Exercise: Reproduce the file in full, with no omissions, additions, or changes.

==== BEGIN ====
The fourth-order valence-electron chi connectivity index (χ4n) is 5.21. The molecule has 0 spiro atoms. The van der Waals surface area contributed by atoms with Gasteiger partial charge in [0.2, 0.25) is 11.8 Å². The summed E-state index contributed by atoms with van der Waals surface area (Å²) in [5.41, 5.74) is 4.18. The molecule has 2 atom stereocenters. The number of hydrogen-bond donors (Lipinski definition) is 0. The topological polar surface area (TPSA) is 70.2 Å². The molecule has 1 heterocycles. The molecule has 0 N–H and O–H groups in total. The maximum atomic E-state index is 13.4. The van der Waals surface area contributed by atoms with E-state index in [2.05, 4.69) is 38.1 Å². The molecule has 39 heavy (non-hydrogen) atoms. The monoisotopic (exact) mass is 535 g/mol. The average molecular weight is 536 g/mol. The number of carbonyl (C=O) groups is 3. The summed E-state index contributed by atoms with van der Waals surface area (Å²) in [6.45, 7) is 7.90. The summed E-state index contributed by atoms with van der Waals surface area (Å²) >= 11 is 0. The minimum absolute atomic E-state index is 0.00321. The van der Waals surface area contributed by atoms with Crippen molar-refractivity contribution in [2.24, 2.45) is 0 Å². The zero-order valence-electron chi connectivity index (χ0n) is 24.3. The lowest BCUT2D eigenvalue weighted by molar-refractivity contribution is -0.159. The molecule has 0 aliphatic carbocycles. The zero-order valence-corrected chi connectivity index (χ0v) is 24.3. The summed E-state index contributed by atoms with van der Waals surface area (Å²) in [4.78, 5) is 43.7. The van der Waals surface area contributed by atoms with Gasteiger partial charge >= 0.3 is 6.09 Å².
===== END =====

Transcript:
The fourth-order valence-electron chi connectivity index (χ4n) is 5.21. The molecule has 0 spiro atoms. The van der Waals surface area contributed by atoms with Gasteiger partial charge in [0.2, 0.25) is 11.8 Å². The summed E-state index contributed by atoms with van der Waals surface area (Å²) in [5.41, 5.74) is 4.18. The molecule has 2 atom stereocenters. The number of hydrogen-bond donors (Lipinski definition) is 0. The topological polar surface area (TPSA) is 70.2 Å². The molecule has 1 heterocycles. The molecule has 0 N–H and O–H groups in total. The maximum atomic E-state index is 13.4. The van der Waals surface area contributed by atoms with E-state index in [2.05, 4.69) is 38.1 Å². The molecule has 39 heavy (non-hydrogen) atoms. The monoisotopic (exact) mass is 535 g/mol. The average molecular weight is 536 g/mol. The number of carbonyl (C=O) groups is 3. The summed E-state index contributed by atoms with van der Waals surface area (Å²) in [6.45, 7) is 7.90. The summed E-state index contributed by atoms with van der Waals surface area (Å²) >= 11 is 0. The minimum absolute atomic E-state index is 0.00321. The van der Waals surface area contributed by atoms with Crippen molar-refractivity contribution in [2.24, 2.45) is 0 Å². The zero-order valence-electron chi connectivity index (χ0n) is 24.3. The lowest BCUT2D eigenvalue weighted by molar-refractivity contribution is -0.159. The molecule has 0 aliphatic carbocycles. The zero-order valence-corrected chi connectivity index (χ0v) is 24.3. The summed E-state index contributed by atoms with van der Waals surface area (Å²) in [4.78, 5) is 43.7. The van der Waals surface area contributed by atoms with Gasteiger partial charge >= 0.3 is 6.09 Å².